It is not easy trying to understand the relationship between time and identity. I remember a problem formulated by one of my philosophy professors while in school: Suppose that a wooden ship named Victoria, which once sailed around the world, is put into renovation in the center of a market-place. For one reason or another, various planks and pieces of wood are gradually removed from the ship and replaced by new ones-until one day not a single bit of the original wood remains in the old ship.
Questions about personal identity
The questions that arise are: what ship do we see in the market-place? Is still the ship named Victoria there or another ship? The new ships is identical to the old ship Victoria or not?
And suppose that we use the pieces of old ship to rebuild another one in a different town. Is the new ship built there Victoria because is made of Victoria’s wood? Which of the two ships -the one in the market-place or the one in another town – is the ‘original’ ship, the one which sailed around the world?
The example about the ship can be extended to raise a question about our identity. Am I today the same person I was 7 years ago, supposing my old cells were replaced with new ones? What exactly identity consists of?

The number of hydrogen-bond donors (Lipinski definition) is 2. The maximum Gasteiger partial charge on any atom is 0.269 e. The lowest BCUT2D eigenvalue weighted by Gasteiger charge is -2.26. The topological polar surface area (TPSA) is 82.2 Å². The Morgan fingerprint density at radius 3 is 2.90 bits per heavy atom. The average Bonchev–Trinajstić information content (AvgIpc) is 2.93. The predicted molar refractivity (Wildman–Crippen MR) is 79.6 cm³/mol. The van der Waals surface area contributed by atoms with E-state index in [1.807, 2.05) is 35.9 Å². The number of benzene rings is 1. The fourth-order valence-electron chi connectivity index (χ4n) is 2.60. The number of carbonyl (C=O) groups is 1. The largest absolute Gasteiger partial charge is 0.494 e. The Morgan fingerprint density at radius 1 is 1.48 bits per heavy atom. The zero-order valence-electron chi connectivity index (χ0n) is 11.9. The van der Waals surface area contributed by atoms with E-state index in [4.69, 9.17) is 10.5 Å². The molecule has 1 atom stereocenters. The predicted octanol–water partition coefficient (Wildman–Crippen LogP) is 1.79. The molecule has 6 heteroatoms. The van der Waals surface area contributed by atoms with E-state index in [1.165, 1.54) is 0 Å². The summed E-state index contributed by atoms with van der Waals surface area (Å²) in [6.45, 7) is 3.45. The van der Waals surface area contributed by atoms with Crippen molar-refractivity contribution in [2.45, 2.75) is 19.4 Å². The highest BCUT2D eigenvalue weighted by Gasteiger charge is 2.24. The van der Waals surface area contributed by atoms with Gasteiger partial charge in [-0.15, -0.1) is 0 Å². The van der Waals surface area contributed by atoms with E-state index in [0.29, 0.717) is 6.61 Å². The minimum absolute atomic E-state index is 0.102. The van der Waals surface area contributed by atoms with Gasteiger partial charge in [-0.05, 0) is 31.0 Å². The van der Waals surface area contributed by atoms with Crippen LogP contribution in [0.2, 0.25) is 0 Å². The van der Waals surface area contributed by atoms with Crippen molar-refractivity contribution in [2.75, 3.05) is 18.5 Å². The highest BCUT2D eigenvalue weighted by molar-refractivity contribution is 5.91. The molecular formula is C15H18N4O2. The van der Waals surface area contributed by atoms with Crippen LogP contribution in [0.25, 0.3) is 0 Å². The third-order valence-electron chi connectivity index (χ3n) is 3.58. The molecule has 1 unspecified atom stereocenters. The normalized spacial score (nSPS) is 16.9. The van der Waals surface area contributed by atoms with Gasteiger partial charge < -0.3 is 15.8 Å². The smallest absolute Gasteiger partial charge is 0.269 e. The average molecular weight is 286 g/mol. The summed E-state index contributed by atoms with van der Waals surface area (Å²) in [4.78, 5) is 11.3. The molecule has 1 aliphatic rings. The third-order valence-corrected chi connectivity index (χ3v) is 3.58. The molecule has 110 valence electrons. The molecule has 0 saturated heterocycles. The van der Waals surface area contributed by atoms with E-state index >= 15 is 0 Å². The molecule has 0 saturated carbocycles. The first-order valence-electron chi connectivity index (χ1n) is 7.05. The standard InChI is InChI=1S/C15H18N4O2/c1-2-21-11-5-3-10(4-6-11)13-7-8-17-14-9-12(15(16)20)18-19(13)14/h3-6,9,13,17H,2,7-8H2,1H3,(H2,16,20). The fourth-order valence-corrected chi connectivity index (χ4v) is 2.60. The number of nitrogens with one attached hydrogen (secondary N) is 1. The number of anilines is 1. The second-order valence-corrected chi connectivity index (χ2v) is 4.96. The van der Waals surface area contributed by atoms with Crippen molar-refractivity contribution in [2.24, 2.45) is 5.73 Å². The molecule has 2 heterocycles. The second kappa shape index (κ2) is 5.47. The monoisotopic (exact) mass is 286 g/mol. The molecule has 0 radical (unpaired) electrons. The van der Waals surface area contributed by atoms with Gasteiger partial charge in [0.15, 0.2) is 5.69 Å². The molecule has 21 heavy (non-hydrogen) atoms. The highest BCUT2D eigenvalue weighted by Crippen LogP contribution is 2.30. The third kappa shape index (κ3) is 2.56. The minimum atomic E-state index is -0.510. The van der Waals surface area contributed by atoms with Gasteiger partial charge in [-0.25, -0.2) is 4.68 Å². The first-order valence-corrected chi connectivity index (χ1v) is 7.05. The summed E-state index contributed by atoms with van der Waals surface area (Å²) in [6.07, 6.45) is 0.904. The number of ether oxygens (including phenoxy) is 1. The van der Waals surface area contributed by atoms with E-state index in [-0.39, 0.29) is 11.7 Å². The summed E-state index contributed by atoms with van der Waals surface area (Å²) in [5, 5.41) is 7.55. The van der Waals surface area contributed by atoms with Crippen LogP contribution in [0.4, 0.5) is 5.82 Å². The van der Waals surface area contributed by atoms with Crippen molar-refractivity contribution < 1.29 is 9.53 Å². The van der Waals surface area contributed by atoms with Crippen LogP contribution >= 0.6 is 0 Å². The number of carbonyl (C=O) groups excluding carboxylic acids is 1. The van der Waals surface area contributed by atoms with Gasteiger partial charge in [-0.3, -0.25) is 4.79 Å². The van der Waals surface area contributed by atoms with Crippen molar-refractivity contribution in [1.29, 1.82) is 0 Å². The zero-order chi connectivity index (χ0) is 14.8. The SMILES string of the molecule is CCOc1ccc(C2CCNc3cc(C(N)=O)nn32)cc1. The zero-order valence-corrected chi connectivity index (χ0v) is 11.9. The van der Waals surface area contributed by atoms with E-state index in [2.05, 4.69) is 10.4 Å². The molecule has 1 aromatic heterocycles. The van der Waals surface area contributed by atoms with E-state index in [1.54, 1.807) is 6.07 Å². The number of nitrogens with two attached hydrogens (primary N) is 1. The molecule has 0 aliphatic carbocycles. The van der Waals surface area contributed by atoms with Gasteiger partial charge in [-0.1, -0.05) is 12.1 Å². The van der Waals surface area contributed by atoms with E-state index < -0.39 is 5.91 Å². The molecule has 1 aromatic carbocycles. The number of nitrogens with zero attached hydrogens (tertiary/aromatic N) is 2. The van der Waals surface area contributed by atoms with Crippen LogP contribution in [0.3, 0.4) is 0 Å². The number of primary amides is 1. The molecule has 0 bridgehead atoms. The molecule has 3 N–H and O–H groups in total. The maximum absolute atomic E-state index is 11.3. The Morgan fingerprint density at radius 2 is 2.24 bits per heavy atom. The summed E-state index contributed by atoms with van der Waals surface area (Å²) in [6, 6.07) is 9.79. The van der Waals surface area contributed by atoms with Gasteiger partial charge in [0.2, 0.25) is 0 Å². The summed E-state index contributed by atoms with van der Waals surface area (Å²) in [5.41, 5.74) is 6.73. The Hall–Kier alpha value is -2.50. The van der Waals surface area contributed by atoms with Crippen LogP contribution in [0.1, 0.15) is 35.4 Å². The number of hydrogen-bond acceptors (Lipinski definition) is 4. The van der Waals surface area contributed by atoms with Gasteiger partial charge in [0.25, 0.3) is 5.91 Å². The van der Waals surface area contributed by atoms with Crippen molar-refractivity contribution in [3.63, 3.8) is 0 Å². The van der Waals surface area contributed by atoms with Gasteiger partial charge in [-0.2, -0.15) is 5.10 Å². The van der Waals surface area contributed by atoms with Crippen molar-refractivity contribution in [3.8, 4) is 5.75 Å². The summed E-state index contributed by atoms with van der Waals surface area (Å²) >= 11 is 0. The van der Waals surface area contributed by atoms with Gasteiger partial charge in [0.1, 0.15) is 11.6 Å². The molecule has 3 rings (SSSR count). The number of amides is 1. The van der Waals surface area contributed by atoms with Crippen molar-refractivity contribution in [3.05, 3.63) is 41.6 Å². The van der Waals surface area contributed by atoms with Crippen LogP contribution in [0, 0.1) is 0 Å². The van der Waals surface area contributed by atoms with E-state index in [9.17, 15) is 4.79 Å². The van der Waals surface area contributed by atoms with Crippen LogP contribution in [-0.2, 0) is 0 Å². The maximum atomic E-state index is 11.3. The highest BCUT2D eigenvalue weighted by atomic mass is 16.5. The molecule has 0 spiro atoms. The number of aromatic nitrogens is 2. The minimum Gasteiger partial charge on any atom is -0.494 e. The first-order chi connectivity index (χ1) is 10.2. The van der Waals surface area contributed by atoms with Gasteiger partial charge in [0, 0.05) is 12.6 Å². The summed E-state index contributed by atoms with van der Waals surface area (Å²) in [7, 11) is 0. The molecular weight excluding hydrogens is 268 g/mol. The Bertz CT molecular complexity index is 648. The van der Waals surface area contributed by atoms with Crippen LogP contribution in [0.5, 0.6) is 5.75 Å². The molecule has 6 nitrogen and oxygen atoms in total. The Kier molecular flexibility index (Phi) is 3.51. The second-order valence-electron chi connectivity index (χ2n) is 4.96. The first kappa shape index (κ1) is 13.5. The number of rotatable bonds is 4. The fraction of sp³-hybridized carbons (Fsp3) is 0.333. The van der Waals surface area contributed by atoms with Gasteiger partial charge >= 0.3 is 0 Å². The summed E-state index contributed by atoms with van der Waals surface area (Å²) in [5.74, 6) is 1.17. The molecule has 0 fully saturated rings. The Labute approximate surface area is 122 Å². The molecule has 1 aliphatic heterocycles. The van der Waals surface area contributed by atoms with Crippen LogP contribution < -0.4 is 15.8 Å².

Some philosophers would say that our identity resides in our memories, experiences. But what happens if some memories are lost due to a degradation of the brain? Or simple we forget about?
And how many memories does anybody need in order to talk about forming his/her personal identity? Does a child have a well-establish personal identity or no
Philosophical positions on personal identity
When confronted with examples and questions such as these, Richard Grandy, a well-known philosopher believes there is some tendency to take refuge in one or another of several familiar philosophical positions, some extreme ones among which are:
“(1) Change is an illusion. Nothing really ever changes.
(2) The world really consists of imperishable substances or substrata, which in the course of change acquire and lose characteristics.
( 3) The world really consists of momentary entities (events?) none of which exists, or, perhaps, even can exist, over a period of time, and change consists in the succession of some of these by others.
(4) The world really consists of space-time ‘worms’ which overlap here and then, share ‘temporal slices’.
(5) There is no concept of identity tout court. Identity is always relativized to a concept. When we think of things as being the same, we must always be going on to specify: the same what.” (Philosophical Grounds of Rationality)
What do you think about this problem?